I used another whole orange to produce the orange zest that the recipe required. It was much easier to get zest from the peeling by rubbing a whole, plump orange, rather than rubbing a squeezed-out peel over a grater. Moreover, whole-orange grating reduced the pile by another orange.
I had never mixed cake batter in a food processor, but that is what this recipe instructed. Putting the steel blade in the food processor, I pulverized 1 1/2 cups of almonds mixed with 3/4 cup sugar. Then I added flour and cornmeal.
Putting cornmeal in a cake batter was another first for me, but I plowed ahead. Simply touching the food-processor button mixed the dry ingredients with the orange juice, orange zest, a couple of eggs, some water and some vegetable oil.
After a few spins, the mixture became a slightly sweet (I tasted it), great-smelling, orange-tinted batter. I poured the batter into a round cake pan, put the pan into a 350-degree oven, and about 40 minutes later the result emerged as a warm, golden dessert.
I dusted it with confectioners' sugar and topped it with some fresh raspberries and blueberries that I had soaked in a shot of dessert wine.
After a few forkfuls, I assessed the cake. It had good flavor and good texture, but it was a tad dry. Because I had plenty of the raw ingredients, I considered making it again, the next time topping the orange cake with another of my favorite winter foods - ice cream. Another cake would, after all, lower the orange pile.
Podcasts featuring Rob Kasper are available at baltimoresun.com/kasper.
Orange-Almond Polenta Cake
1/3 cup cornmeal
2/3 cup unbleached white flour
2 teaspoons baking powder
1/2 teaspoon salt
1 1/2 cups almonds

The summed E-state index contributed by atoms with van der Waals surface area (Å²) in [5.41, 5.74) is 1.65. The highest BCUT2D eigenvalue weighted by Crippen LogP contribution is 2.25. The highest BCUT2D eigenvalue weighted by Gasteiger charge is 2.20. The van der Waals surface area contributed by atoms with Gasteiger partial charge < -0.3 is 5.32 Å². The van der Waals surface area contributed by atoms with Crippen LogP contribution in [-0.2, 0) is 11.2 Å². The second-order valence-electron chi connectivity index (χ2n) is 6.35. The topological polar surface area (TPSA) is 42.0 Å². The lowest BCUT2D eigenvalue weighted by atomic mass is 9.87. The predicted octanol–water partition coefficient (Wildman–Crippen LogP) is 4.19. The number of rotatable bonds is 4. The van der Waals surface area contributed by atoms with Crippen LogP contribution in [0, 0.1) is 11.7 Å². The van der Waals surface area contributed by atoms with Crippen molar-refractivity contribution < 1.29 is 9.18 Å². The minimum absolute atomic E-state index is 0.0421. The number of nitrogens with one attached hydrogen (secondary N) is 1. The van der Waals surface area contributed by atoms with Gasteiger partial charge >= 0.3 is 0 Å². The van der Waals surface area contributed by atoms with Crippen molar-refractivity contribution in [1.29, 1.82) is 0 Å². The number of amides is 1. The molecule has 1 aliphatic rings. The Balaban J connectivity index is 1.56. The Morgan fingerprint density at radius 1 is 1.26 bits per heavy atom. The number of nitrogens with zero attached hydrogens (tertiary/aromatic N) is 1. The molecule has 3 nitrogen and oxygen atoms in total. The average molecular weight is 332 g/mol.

3/4 cup sugar
1 orange, juice and zest of peel (or 1/3 cup prepared orange juice)
1/2 cup vegetable oil
1/3 cup water
confectioners' sugar for dusting
Preheat oven to 350 degrees. Lightly oil and flour a 9-inch round cake pan.
Sift the cornmeal, flour, baking powder and salt into a bowl. In a blender or food processor, whirl the almonds and sugar until the almonds are finely ground. Add to the bowl of the flour mixture.
Grate the orange peel to produce zest, and juice the orange (should yield 1/3 cup). Add the orange juice, orange zest, oil, eggs and 1/3 cup water to the blender or food processor and whirl for about 15 seconds.
Add the dry ingredients and blend until well mixed, a couple of minutes, using a spatula to scrape down the sides if necessary. Pour the batter into the prepared pan and bake for about 45 minutes, until a toothpick inserted in the center of the cake comes out clean.
Cool on a rack for 10 minutes, then carefully remove cake from the pan. When thoroughly cool, dust with confectioners' sugar.
Serve with berries or sliced fruit such as peaches or nectarines or, if feeling indulgent, whipped cream.
Adapted from "Moosewood Restaurant Simple Suppers" (Clarkson Potter, 2005)
Per serving: 381 calories; 7 grams protein; 24 grams fat; 2 grams saturated fat; 36 grams carbohydrate; 3 grams fiber; 53 milligrams cholesterol; 285 milligrams sodium